If you appreciate vintage tube test gear, you will enjoy this 1940 vintage Jackson 634 Tube Tester. It is an excellent choice for anyone looking for a quality, well-built, tester that can test the VERY OLD tubes, such as #50, 01A, 1V, #10, 2A3, #15, #19, HY113, HY115, HY125, #26, #45, 71-A, #83, etc.
This article is also relevant to Jackson 637 tester, which is same as model 634 tester with additional integrated multimeter functionality (volts and ohms testing).
(Jackson 634 testing Cunningham CX-350 Globe #50 Triode tube)
What is really “cool” about this tester is its very small size. Measuring only 8.5 x 8.5 x 6 inches and weighing 9 lbs, this unit packs a big punch in a small size!
This tester has been in my personal collection since 1990, and it is the oldest tester in my collection (except for a Supreme 550 Radio Tester from 1936, which also has some basic tube testing capability).
This tester is so old that it did NOT come with a 9-pin-miniature socket installed — that was too modern!
(Article UPDATE, Nov 3, 2008): I found an original Jackson modernization bulletin, and the Jackson 634 and 637 testers were released in 1939. All 1939 models were sold without the 9-pin-miniature socket installed. The 1940 models were already modernized at the factory.
I have installed a new 9-pin-miniature socket, and will teach you how to “modernize” your 1939 vintage Jackson 634 also. (Jackson sockets are wired unique, and do not correspond to the 1-to-1, 2-to-2, wiring that many testers employ).
Service information and many additional photos are as follows…
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The entire tester has been reconditioned, inside and out. Outside, the case had been repainted when I original acquired it (back in 1990). Recently, a new leather handle has been installed.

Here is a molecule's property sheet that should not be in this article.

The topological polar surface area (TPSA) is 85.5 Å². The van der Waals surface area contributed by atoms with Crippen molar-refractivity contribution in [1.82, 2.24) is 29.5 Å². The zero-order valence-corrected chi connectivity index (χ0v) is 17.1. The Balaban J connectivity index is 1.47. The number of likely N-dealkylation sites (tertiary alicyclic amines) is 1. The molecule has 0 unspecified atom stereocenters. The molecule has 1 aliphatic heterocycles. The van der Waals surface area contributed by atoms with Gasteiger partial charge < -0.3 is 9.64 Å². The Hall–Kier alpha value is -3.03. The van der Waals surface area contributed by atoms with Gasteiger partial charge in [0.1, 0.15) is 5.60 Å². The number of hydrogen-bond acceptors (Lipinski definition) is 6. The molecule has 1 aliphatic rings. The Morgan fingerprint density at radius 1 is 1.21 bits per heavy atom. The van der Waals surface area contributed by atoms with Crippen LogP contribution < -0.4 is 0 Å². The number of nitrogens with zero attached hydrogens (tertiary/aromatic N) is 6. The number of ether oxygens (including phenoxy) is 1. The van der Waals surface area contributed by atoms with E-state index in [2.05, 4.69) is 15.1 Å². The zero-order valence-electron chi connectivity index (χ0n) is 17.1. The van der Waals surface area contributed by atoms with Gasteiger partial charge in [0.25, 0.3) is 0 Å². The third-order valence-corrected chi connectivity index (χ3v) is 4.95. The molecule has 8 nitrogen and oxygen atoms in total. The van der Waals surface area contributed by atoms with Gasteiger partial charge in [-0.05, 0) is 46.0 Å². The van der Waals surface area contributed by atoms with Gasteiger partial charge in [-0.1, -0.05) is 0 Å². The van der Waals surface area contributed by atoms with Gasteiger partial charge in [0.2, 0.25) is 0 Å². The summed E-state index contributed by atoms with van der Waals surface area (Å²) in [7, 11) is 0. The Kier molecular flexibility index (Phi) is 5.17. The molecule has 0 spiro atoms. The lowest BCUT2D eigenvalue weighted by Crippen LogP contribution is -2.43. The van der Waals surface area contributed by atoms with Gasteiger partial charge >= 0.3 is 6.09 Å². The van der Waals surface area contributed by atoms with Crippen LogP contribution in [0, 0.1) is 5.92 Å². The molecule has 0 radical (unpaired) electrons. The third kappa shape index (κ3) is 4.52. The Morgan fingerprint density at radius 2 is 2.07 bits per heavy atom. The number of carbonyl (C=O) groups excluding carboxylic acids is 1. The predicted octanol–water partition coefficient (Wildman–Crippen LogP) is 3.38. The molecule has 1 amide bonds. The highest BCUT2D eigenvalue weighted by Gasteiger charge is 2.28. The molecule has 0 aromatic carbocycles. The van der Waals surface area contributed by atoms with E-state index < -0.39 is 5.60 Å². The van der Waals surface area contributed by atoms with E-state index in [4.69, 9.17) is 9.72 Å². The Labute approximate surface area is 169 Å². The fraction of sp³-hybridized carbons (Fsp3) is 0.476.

Electrically, the tester has been completely serviced and test results checked for accuracy. First of all, the 634 uses a #30 Triode tube inside. The #30 tube is actually used as a diode in the circuit, and I have upgraded this by replacing the tube with a solid-state diode, which provides more stability. If you have a Jackson 634 and are having a problem where the Line will not set properly (Line sets too low even at highest position), then your #30 tube is weak.
Likewise, the unit has been recapped, and all resistors checked for accuracy. All electronics and panel have been meticulously cleaned, including all sockets treated and massaged with Deoxit and all switches cleaned.
Here are photos showing the inside of the tester, along with photos demonstrating proper shorts and leakage detection:
(Jackson 634 inside after cleaning, recapping, and 9-pin-miniature socket installation)
(Jackson 634 shorts test working properly — notice very bright Neon Light)
(Leakage Test. Notice more dim response from the Neon Light, which is proper. The more leakage, the brighter the Neon will illuminate. [More leakage = closer to Short]. In this photo, you see a demonstration of detecting a half-meg leakage, which causes a medium Neon illumination.)
As previously noted, the early Jackson 634 units did not include a 9-pin-miniature socket. I have installed this socket. For those of you with early 634 units without this socket, here is my chart showing the connections:
(Jackson 634 testing RCA 12AX7A dual triode tube)
(Jackson 634 testing new 807 power output tube).
eBay ID = rjputnak
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